Sometimes I listen to him so intently, I forget to do the poses. He talks for the entire hour -his voice low and raw, his eyes closed- about feeling the energy from our core to our tips. He ends every class by telling us that we are beautiful and magnificent. He fascinates me. This delicate Seal with his cocoa, elastic body and intense, brooding energy.
Today I put my mat at the back of the room and tried not to be distracted. But at some point we caught eyes and something happened. Neither of us looked away. He didn’t skip a beat, he kept talking, but his eyes did not flinch from mine. And mine didn’t drop his either. Around me, my fellow yogis were moving into the next position but I stayed, locked. I wasn’t thinking, I just couldn’t look away. He was looking at me without hesitation. His eyes cut through me. That’s why I couldn’t look away But what about him?
I pulled out my journal as soon as class ended and walked out writing, feeling pleasantly unsettled. I wrote down the mantra he instructed us to choose. Banish those negative thoughts- anxiety, depression, fear. What do you need? Repeat it to yourself. I am…
I am alive.
I am connected.
I am free.
I forgot about him on the way home because I had a heated discussion with my sister about pain. I am tired of defending my right to pain. She doesn’t understand how depression eclipses my life, or the weariness of staving it off. I tell her that just because I don’t advertise my daily struggle, doesn’t mean I don’t suffer. I tell her that many people have told me I am the happiest person they know, which is a sign of the marvellous mask I wear. It’s all about perception.
Bali-boy reprimanded me yesterday when he told me I looked fine and I said, I know I look fine, but fine is not good enough for me. I want to look incredible. And he observed that I am always so sure of myself, and I should just accept a compliment. His observation perplexed me. How could I come across as so confident when I feel constantly crippled by self-doubt? It’s all about perception.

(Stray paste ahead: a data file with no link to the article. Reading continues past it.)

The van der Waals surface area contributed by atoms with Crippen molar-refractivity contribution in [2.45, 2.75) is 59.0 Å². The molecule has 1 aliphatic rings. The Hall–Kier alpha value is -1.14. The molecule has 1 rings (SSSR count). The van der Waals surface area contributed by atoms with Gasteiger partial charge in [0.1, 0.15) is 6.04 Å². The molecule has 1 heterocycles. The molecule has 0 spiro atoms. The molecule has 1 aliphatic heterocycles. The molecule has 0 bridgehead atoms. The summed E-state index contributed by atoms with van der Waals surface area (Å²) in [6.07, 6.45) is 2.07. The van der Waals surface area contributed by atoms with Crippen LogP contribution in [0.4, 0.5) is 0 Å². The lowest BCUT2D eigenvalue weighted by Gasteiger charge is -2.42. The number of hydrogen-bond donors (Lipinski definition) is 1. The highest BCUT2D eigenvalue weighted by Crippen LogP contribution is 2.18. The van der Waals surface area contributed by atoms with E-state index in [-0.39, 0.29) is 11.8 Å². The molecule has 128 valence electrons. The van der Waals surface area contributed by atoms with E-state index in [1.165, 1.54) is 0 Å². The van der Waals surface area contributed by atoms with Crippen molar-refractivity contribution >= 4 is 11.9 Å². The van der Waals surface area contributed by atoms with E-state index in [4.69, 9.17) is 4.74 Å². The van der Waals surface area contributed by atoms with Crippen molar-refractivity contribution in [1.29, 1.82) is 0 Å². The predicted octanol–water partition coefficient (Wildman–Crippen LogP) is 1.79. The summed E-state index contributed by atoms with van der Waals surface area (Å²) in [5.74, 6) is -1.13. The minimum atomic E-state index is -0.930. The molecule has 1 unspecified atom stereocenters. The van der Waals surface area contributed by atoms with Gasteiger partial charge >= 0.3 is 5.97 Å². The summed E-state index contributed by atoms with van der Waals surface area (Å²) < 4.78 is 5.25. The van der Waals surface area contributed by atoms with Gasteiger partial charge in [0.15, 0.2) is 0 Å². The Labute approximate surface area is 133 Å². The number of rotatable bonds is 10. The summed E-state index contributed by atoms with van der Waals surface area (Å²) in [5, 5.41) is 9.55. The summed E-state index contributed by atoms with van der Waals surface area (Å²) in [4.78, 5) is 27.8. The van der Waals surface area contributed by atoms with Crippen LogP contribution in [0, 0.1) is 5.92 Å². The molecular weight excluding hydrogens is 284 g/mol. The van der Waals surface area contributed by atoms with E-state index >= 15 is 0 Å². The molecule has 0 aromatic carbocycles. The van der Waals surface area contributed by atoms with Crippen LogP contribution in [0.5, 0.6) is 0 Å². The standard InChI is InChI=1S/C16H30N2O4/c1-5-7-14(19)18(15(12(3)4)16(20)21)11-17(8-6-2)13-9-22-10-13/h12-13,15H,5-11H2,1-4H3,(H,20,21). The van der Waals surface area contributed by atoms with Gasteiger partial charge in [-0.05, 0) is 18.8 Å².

I went for a walk this evening. I wore little black shorts, a tank top, flip-flops. Clothes I never wear out side the house. The plan was to pop across the street and get an ice-cream. But when I stepped out onto the street, the summer night hugged me and I started walking. I felt good. I walked for half an hour. When I finally walked into the corner shop and asked for ice-cream, the Chinese geriatric giggled. We had a moment and then wished each other warm goodnights. I felt alive.
I stopped to take in the sky on the way back. The stars are unfamiliar here but I love them anyway. I felt connected.
Almost back home, three young men were loitering by the side of the road. One of them (hot) asked me for the time. I told him without slowing down, my voice cracking with a chuckle, because we all knew he didn’t need me to tell him the time. I felt good. It’s all about perception.
It occurred to me today that perhaps I ought to listen to myself less. That maybe, just maybe, I ought to believe who people think I am. It’s my own perception that is skewed. If I just remember to believe everyone else, I think I’ll be okay. I might be beautiful and magnificent. I might even be free.